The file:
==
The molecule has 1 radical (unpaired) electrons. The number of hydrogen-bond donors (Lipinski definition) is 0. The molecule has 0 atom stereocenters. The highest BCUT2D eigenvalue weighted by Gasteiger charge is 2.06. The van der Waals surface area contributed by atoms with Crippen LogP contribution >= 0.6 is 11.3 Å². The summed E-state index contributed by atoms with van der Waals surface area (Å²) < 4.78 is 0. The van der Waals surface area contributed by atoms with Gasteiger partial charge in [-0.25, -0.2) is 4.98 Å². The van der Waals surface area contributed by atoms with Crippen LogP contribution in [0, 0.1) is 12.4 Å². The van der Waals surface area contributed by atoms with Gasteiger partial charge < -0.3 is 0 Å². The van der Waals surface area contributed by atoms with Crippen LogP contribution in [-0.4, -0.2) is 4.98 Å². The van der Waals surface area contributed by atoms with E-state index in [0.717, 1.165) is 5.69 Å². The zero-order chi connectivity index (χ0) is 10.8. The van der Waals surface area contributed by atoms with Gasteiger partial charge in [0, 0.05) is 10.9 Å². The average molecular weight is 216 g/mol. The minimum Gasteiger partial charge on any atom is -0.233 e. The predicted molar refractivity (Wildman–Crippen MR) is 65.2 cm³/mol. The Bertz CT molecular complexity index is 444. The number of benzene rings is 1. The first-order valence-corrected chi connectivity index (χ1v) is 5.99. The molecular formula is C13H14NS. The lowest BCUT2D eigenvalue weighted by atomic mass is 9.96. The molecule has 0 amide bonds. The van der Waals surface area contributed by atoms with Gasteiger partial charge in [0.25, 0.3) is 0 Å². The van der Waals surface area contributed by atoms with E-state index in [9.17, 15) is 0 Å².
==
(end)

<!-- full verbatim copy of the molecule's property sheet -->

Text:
The molecule has 1 radical (unpaired) electrons. The number of hydrogen-bond donors (Lipinski definition) is 0. The molecule has 0 atom stereocenters. The highest BCUT2D eigenvalue weighted by Gasteiger charge is 2.06. The van der Waals surface area contributed by atoms with Crippen LogP contribution >= 0.6 is 11.3 Å². The summed E-state index contributed by atoms with van der Waals surface area (Å²) < 4.78 is 0. The van der Waals surface area contributed by atoms with Gasteiger partial charge in [-0.25, -0.2) is 4.98 Å². The van der Waals surface area contributed by atoms with Crippen LogP contribution in [0, 0.1) is 12.4 Å². The van der Waals surface area contributed by atoms with Gasteiger partial charge < -0.3 is 0 Å². The van der Waals surface area contributed by atoms with Crippen LogP contribution in [-0.4, -0.2) is 4.98 Å². The van der Waals surface area contributed by atoms with E-state index in [0.717, 1.165) is 5.69 Å². The zero-order chi connectivity index (χ0) is 10.8. The van der Waals surface area contributed by atoms with Gasteiger partial charge in [0, 0.05) is 10.9 Å². The average molecular weight is 216 g/mol. The minimum Gasteiger partial charge on any atom is -0.233 e. The predicted molar refractivity (Wildman–Crippen MR) is 65.2 cm³/mol. The Bertz CT molecular complexity index is 444. The number of benzene rings is 1. The first-order valence-corrected chi connectivity index (χ1v) is 5.99. The molecular formula is C13H14NS. The lowest BCUT2D eigenvalue weighted by atomic mass is 9.96. The molecule has 0 amide bonds. The van der Waals surface area contributed by atoms with Gasteiger partial charge in [0.25, 0.3) is 0 Å². The van der Waals surface area contributed by atoms with E-state index in [9.17, 15) is 0 Å².